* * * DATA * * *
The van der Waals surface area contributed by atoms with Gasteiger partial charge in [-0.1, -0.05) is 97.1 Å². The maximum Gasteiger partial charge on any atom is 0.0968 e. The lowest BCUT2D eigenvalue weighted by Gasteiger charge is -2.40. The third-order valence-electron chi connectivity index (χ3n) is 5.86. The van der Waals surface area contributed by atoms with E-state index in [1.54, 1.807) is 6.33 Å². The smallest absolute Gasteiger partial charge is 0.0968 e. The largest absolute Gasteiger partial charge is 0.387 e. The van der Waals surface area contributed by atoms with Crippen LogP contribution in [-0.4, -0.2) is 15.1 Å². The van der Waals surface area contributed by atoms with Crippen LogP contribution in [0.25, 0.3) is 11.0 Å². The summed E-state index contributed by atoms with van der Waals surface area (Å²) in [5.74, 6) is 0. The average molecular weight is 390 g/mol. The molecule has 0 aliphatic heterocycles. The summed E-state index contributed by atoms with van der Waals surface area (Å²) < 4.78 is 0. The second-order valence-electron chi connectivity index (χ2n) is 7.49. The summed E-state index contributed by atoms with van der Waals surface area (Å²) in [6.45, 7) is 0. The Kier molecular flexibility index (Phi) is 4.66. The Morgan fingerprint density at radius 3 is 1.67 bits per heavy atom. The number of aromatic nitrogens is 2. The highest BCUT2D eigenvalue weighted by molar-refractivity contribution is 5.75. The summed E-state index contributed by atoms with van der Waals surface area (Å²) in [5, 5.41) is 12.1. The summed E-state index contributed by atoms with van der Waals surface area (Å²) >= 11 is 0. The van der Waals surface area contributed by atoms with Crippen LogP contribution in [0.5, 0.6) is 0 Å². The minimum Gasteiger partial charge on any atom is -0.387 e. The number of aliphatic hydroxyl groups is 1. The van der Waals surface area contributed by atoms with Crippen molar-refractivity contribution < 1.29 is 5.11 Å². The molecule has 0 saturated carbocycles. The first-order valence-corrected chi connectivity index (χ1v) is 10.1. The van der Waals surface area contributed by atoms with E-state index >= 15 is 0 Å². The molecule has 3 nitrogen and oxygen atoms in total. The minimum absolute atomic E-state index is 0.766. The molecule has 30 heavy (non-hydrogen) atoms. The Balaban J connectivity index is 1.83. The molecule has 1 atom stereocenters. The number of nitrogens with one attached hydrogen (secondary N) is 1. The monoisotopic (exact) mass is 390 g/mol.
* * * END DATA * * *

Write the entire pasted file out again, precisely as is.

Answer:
The van der Waals surface area contributed by atoms with Gasteiger partial charge in [-0.1, -0.05) is 97.1 Å². The maximum Gasteiger partial charge on any atom is 0.0968 e. The lowest BCUT2D eigenvalue weighted by Gasteiger charge is -2.40. The third-order valence-electron chi connectivity index (χ3n) is 5.86. The van der Waals surface area contributed by atoms with E-state index in [1.54, 1.807) is 6.33 Å². The smallest absolute Gasteiger partial charge is 0.0968 e. The largest absolute Gasteiger partial charge is 0.387 e. The van der Waals surface area contributed by atoms with Crippen LogP contribution in [-0.4, -0.2) is 15.1 Å². The van der Waals surface area contributed by atoms with Crippen LogP contribution in [0.25, 0.3) is 11.0 Å². The summed E-state index contributed by atoms with van der Waals surface area (Å²) in [5.74, 6) is 0. The average molecular weight is 390 g/mol. The molecule has 0 aliphatic heterocycles. The summed E-state index contributed by atoms with van der Waals surface area (Å²) < 4.78 is 0. The second-order valence-electron chi connectivity index (χ2n) is 7.49. The summed E-state index contributed by atoms with van der Waals surface area (Å²) in [6.45, 7) is 0. The Kier molecular flexibility index (Phi) is 4.66. The Morgan fingerprint density at radius 3 is 1.67 bits per heavy atom. The number of aromatic nitrogens is 2. The highest BCUT2D eigenvalue weighted by molar-refractivity contribution is 5.75. The summed E-state index contributed by atoms with van der Waals surface area (Å²) in [5, 5.41) is 12.1. The summed E-state index contributed by atoms with van der Waals surface area (Å²) >= 11 is 0. The van der Waals surface area contributed by atoms with Crippen LogP contribution in [0.5, 0.6) is 0 Å². The minimum Gasteiger partial charge on any atom is -0.387 e. The number of aliphatic hydroxyl groups is 1. The van der Waals surface area contributed by atoms with Crippen molar-refractivity contribution < 1.29 is 5.11 Å². The molecule has 0 saturated carbocycles. The first-order valence-corrected chi connectivity index (χ1v) is 10.1. The van der Waals surface area contributed by atoms with E-state index >= 15 is 0 Å². The molecule has 3 nitrogen and oxygen atoms in total. The minimum absolute atomic E-state index is 0.766. The molecule has 30 heavy (non-hydrogen) atoms. The Balaban J connectivity index is 1.83. The molecule has 1 atom stereocenters. The number of nitrogens with one attached hydrogen (secondary N) is 1. The monoisotopic (exact) mass is 390 g/mol.